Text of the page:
Moreover, there is a need in the art for a communications system, method and/or apparatus that is adapted to calculate and correct for the GGTO without adding significant upgrade or production costs to existing and future user receivers.
The present invention includes a method, an apparatus, and/or a system. The apparatus may include data processing systems, which perform the method, and computer readable media storing executable applications which, when executed on the data processing systems, cause the data processing systems to perform the method.
According to one aspect of the present invention, each of a first and a second global navigation satellite system (GNSS) are adapted to operate according to a first and a second specification, respectively, and each includes a first and a second plurality of space vehicles (SV), respectively. Each of the first and the second plurality of SVs are adapted to be identified by a first and a second plurality of unique corresponding identifications (IDs), respectively. A processor is adapted to receive and identify a first plurality of corresponding signals transmitted from the first plurality of SVs in response to the first plurality of unique corresponding IDs. The processor is adapted to receive and identify a second plurality of corresponding signals transmitted from the second plurality of SVs in response to the second plurality of unique corresponding IDs. The processor is adapted to determine position location information in response to receiving and identifying the first plurality of corresponding signals and the second plurality of corresponding signals.
According to other aspects of the present invention, the present invention employs an apparatus, a method, a computer readable memory, and a signal protocol.
These and other aspects of the present invention will be apparent from the accompanying drawings and from the following detailed description.
Aspects of the present invention are illustrated by way of examples and not limitation in the figures of the accompanying drawings, in which like reference numbers designate corresponding elements.
The following description and drawings are illustrative of the invention and are not to be construed as limiting the invention. Numerous specific details are described to provide a thorough understanding of the present invention. However, in certain instances, well-known or conventional details are not described in order to avoid obscuring the description of the present invention. References to one embodiment or an embodiment in the present disclosure are not necessarily to the same embodiment, and such references include one or more embodiments.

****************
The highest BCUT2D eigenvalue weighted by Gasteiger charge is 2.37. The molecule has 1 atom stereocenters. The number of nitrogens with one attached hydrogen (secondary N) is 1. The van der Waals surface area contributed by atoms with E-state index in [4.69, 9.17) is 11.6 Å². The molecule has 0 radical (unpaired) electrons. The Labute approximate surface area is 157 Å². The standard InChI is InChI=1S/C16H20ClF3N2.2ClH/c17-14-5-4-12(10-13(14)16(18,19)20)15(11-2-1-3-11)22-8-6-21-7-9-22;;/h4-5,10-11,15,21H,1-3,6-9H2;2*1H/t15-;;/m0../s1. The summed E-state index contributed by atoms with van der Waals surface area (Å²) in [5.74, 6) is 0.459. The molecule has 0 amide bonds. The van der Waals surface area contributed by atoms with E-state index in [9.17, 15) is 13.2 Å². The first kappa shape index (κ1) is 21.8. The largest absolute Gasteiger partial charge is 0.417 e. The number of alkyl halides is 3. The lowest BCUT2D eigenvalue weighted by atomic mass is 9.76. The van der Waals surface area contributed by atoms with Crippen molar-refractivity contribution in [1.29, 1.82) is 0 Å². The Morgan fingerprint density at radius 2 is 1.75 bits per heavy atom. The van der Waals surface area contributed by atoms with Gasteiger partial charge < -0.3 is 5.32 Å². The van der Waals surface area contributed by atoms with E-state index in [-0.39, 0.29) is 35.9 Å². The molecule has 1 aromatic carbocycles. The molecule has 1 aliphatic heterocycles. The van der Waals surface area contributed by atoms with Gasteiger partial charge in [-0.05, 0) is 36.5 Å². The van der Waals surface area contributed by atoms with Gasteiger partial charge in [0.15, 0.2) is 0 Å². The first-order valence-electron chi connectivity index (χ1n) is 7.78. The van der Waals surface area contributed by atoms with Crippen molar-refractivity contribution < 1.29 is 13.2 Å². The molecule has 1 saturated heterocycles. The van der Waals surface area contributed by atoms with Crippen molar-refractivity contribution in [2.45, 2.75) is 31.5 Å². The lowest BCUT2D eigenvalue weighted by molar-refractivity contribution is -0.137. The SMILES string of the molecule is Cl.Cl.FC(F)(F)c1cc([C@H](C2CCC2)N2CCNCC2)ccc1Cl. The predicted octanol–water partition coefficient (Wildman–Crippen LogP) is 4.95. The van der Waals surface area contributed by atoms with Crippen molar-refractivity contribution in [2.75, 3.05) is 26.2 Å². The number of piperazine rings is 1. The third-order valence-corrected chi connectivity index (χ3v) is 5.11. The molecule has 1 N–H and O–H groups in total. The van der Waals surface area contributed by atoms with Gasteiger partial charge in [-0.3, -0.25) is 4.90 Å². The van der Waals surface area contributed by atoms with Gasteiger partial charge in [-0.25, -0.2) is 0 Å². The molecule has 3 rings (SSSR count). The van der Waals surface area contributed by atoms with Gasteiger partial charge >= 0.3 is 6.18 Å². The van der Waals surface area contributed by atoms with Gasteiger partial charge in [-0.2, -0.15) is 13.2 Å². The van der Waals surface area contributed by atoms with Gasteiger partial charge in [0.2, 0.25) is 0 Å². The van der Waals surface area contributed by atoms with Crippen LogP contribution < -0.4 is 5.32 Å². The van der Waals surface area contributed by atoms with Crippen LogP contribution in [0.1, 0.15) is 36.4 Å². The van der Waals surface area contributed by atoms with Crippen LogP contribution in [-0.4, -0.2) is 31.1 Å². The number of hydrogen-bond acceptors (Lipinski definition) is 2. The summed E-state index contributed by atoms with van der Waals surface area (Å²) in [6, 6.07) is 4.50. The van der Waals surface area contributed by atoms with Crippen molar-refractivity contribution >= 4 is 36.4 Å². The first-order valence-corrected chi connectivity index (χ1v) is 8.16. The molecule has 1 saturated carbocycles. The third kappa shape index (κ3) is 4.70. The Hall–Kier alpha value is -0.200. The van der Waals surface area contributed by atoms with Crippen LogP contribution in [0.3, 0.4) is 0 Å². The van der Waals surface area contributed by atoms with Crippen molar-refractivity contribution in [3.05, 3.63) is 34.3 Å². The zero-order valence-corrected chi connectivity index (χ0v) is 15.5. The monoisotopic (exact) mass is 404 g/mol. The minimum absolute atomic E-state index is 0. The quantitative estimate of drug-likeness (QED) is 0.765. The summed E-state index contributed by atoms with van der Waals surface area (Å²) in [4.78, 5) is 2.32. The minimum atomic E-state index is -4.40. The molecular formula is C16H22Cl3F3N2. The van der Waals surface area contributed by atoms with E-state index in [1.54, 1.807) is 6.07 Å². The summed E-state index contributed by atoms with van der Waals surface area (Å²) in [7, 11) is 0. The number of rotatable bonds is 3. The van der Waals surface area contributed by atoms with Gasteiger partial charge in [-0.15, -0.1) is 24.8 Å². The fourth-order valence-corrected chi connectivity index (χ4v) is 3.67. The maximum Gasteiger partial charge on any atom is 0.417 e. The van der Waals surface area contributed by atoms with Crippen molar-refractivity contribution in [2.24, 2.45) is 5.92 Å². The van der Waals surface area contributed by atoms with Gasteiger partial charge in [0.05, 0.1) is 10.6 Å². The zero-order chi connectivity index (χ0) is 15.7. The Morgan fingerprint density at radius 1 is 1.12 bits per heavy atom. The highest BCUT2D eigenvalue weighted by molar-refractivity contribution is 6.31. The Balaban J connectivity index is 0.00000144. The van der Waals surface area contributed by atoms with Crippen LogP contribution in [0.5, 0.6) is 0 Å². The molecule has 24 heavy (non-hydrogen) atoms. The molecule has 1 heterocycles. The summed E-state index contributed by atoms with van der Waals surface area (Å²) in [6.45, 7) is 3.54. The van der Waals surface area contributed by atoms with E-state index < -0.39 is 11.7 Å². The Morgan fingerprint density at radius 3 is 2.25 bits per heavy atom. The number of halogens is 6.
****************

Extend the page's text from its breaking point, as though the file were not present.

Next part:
Communication System 10
The cellular system 12 includes multiple cellular base stations 22-24 (“base station”), a mobile switching center 25, and a location server, which is otherwise called a position determining entity (PDE) 26. PDE 26 may be a 3GPP SMLC or 3GPP SAS. Each base station 22-24 further includes a base station (BS) transmitter 27, a BS receiver 28, a GPS receiver 29, and a first GNSS receiver (e.g., a GPS receiver) 29, and a second GNSS receiver (e.g., Galileo receiver) 30. Each base station 22-24 may include more GNSS receivers (e.g., an additional GLONASS receiver), which are not shown in
The communication system 10 provides wireless communications for the mobile station 31, and is not limited to cellular, fixed wireless, PCS, or satellite communications systems. The communication system 10 may provide for multiple access communications, in accordance with any standard or protocol, such as, for example, CDMA, TDMA, FDMA, or GSM, or combinations thereof.
Global Navigation Satellite System (GNSS) 11
The GNSS system 11 is a collection of satellites, such as GPS satellites 14-17 and Galileo satellites 18-21, each of which travels in a predictable orbit above the earth's surface. Each satellite transmits a signal modulated with a pseudo-noise (PN) code unique to the satellite. Each PN code comprises a predetermined number of chips. For example for GPS Coarse/Acquisition (C/A) code, the PN code is a sequence of 1,023 chips that is repeated every millisecond. A GPS receiver, such as GPS receiver 24, receives a composite signal comprising a mixture of signals from each of the satellites that are visible to the GPS receiver. A signal detector in the receiver detects a transmission from a particular satellite by determining the degree of correlation between the received signal and shifted versions of the PN code for that satellite. If a peak of sufficient quality in the correlation value for one of the shift offsets is detected, the GPS receiver is considered to have detected the transmission from the satellite.